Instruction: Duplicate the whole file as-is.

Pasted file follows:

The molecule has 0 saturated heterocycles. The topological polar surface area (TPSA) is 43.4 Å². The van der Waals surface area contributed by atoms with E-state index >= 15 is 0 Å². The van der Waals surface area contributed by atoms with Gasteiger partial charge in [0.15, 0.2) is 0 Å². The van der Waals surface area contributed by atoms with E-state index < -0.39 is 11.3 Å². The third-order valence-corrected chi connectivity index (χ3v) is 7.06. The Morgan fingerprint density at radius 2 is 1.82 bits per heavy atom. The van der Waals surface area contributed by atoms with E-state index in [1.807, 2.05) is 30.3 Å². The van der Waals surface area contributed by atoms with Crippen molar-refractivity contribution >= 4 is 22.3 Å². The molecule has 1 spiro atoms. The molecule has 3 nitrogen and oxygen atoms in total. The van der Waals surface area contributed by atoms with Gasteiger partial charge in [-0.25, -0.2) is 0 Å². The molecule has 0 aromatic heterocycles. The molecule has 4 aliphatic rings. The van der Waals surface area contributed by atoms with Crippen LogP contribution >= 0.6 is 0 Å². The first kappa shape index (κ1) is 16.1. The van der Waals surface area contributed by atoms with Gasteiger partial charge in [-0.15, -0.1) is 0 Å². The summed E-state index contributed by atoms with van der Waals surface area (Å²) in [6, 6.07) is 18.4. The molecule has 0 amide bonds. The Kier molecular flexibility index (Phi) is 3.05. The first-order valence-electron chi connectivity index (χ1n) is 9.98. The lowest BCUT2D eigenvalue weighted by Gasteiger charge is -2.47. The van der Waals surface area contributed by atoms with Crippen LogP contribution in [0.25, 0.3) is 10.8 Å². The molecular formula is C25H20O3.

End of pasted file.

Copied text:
The molecule has 0 saturated heterocycles. The topological polar surface area (TPSA) is 43.4 Å². The van der Waals surface area contributed by atoms with E-state index >= 15 is 0 Å². The van der Waals surface area contributed by atoms with Gasteiger partial charge in [0.15, 0.2) is 0 Å². The van der Waals surface area contributed by atoms with E-state index < -0.39 is 11.3 Å². The third-order valence-corrected chi connectivity index (χ3v) is 7.06. The Morgan fingerprint density at radius 2 is 1.82 bits per heavy atom. The van der Waals surface area contributed by atoms with E-state index in [1.807, 2.05) is 30.3 Å². The van der Waals surface area contributed by atoms with Crippen molar-refractivity contribution >= 4 is 22.3 Å². The molecule has 1 spiro atoms. The molecule has 3 nitrogen and oxygen atoms in total. The van der Waals surface area contributed by atoms with Gasteiger partial charge in [-0.25, -0.2) is 0 Å². The molecule has 0 aromatic heterocycles. The molecule has 4 aliphatic rings. The van der Waals surface area contributed by atoms with Crippen LogP contribution >= 0.6 is 0 Å². The first kappa shape index (κ1) is 16.1. The van der Waals surface area contributed by atoms with Gasteiger partial charge in [-0.15, -0.1) is 0 Å². The summed E-state index contributed by atoms with van der Waals surface area (Å²) in [6, 6.07) is 18.4. The molecule has 0 amide bonds. The Kier molecular flexibility index (Phi) is 3.05. The first-order valence-electron chi connectivity index (χ1n) is 9.98. The lowest BCUT2D eigenvalue weighted by Gasteiger charge is -2.47. The van der Waals surface area contributed by atoms with Crippen LogP contribution in [0.25, 0.3) is 10.8 Å². The molecular formula is C25H20O3.